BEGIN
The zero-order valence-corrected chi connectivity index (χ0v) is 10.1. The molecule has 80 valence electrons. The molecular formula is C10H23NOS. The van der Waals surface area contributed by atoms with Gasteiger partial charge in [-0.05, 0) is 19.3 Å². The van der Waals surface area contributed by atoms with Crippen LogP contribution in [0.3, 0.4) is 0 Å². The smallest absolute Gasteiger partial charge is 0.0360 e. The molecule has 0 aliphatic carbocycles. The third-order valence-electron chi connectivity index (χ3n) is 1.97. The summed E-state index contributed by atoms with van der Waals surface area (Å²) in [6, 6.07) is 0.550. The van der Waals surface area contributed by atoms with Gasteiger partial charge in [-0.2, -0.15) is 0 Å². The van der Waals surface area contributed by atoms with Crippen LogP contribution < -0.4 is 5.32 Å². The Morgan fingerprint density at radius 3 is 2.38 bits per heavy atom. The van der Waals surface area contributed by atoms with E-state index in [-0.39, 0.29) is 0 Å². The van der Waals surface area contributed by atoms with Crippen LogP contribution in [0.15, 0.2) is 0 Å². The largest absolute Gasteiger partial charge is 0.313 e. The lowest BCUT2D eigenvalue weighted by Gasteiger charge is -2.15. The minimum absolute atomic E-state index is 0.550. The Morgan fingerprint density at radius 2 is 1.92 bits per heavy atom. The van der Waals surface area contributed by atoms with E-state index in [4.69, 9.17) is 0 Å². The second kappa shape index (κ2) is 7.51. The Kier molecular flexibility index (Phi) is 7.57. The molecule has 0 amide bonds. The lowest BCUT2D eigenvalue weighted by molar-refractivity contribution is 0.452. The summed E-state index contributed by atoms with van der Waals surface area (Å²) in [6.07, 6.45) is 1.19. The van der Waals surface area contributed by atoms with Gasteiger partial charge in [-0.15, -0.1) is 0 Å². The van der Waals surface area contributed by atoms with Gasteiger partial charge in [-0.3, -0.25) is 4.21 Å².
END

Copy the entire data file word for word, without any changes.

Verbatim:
The zero-order valence-corrected chi connectivity index (χ0v) is 10.1. The molecule has 80 valence electrons. The molecular formula is C10H23NOS. The van der Waals surface area contributed by atoms with Gasteiger partial charge in [-0.05, 0) is 19.3 Å². The van der Waals surface area contributed by atoms with Crippen LogP contribution in [0.3, 0.4) is 0 Å². The smallest absolute Gasteiger partial charge is 0.0360 e. The molecule has 0 aliphatic carbocycles. The third-order valence-electron chi connectivity index (χ3n) is 1.97. The summed E-state index contributed by atoms with van der Waals surface area (Å²) in [6, 6.07) is 0.550. The van der Waals surface area contributed by atoms with Gasteiger partial charge in [-0.2, -0.15) is 0 Å². The van der Waals surface area contributed by atoms with Crippen LogP contribution < -0.4 is 5.32 Å². The Morgan fingerprint density at radius 3 is 2.38 bits per heavy atom. The van der Waals surface area contributed by atoms with E-state index in [-0.39, 0.29) is 0 Å². The van der Waals surface area contributed by atoms with Crippen LogP contribution in [0.15, 0.2) is 0 Å². The largest absolute Gasteiger partial charge is 0.313 e. The lowest BCUT2D eigenvalue weighted by Gasteiger charge is -2.15. The minimum absolute atomic E-state index is 0.550. The Morgan fingerprint density at radius 2 is 1.92 bits per heavy atom. The van der Waals surface area contributed by atoms with E-state index in [4.69, 9.17) is 0 Å². The second kappa shape index (κ2) is 7.51. The Kier molecular flexibility index (Phi) is 7.57. The molecule has 0 amide bonds. The lowest BCUT2D eigenvalue weighted by molar-refractivity contribution is 0.452. The summed E-state index contributed by atoms with van der Waals surface area (Å²) in [6.07, 6.45) is 1.19. The van der Waals surface area contributed by atoms with Gasteiger partial charge in [-0.15, -0.1) is 0 Å². The van der Waals surface area contributed by atoms with Gasteiger partial charge in [-0.3, -0.25) is 4.21 Å².